A WHITBY county councillor has called for a consultation of residents to decide the future of Whitby’s Swing Bridge.
Coun Joe Plant asked the question of what should be done with the bridge at a full meeting of North Yorkshire County Council on Wednesday (20 July).
He said: “We all know what impact the problems with the bridge had last year, especially for business and residents on the East side.
“There is also the potential for Whitby to become a service port for the wind farm industry for many, many years.
“At the end of the day we should do a consultation with the people of Whitby.
“It will take at least a year but we need to look into the long term and see what the people of Whitby want.”
Coun Plant said that he would like to see the opinions of Whitby residents presented to the authorities, but he already knows what his own preference would be.
“I would rather have the Swing Bridge remain,” he said, “It could be 50 years, it could be 20 years, but we all know the bridge will not last forever and surely we don’t want to wait for the bridge to come to an end and then decide how we go about replacing it.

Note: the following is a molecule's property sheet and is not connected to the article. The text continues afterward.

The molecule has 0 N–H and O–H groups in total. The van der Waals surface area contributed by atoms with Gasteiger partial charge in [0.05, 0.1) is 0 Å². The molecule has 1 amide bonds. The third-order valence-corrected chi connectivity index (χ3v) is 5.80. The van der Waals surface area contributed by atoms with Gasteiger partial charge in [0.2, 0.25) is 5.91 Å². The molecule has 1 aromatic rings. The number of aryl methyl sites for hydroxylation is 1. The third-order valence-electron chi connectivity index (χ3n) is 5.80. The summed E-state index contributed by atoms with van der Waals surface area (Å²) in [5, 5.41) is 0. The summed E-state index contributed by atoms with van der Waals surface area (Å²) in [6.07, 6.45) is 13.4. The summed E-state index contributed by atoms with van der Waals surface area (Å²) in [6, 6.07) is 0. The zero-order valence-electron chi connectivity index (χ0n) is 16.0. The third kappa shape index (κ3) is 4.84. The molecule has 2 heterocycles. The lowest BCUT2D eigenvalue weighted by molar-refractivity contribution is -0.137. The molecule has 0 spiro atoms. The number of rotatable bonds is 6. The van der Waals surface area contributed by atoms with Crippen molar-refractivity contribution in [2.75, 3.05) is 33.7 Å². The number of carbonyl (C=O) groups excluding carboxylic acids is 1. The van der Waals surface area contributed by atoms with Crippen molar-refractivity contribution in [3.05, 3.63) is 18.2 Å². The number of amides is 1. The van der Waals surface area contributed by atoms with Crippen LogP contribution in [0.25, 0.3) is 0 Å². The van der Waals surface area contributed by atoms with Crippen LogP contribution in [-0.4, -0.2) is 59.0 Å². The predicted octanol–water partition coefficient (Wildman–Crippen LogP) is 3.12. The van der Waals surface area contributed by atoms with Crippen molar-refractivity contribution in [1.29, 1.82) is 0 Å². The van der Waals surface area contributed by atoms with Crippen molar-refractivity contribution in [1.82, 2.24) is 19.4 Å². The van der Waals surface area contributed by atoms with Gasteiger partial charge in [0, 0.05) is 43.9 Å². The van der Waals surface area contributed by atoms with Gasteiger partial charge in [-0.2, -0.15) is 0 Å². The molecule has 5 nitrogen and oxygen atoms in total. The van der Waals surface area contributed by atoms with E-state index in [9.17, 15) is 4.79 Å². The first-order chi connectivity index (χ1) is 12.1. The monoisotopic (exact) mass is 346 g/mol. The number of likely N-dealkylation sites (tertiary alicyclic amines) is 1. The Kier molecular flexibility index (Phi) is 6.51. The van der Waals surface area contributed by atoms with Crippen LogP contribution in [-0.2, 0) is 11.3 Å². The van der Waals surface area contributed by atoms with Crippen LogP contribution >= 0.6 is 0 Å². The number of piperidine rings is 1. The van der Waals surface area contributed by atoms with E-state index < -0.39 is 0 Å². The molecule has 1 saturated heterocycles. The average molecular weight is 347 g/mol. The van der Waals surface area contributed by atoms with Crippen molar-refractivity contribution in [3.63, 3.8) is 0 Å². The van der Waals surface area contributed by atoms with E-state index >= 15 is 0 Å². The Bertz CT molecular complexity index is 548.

“We need a long-term strategy in place to replace Whitby Swing Bridge as I am thinking of future generations of the town.”
County coun Gareth Dadd, executive member for highways and planning services, responded to coun Plant’s question by saying: “The Whitby Swing Bridge is 101 years old.
“Today we design bridges to have a 120-year design life so it could be anticipated that the bridge should be coming up to the time when it should be replaced.
“The bridge has been reconditioned several times in the past 20 years and the recent addition of the 7.5 tonne weight limit will extend the life of the bridge.
“Our best estimate is that the bridge will be working 50 years from now, providing the planned maintenance is carried out.
“To replace the bridge in the current location would cost about £10million plus the cost of the major disruption to the town while the bridge works take place because the current bridge occupies the optimum location for the bridge and the operation of the harbour.
“To build another bridge off the line of the current bridge would require the demolition of some of Whitby’s iconic buildings.
“The existing bridge is fit for purpose and we will endeavour to lessen the number of times it breaks down.
“It should be remembered that a new mechanical bridge could also be prone to breakdowns while the system bugs are found and repaired.
“New mechanical bridges do not work perfectly from handover and can have their own challenging problems to be overcome.
“To conclude, the bridge has residual life and is fit for purpose.
“For carbon, sustainability, heritage and the effect that the project would have on the economy of Whitby it is not the time to consider the replacement of this bridge.”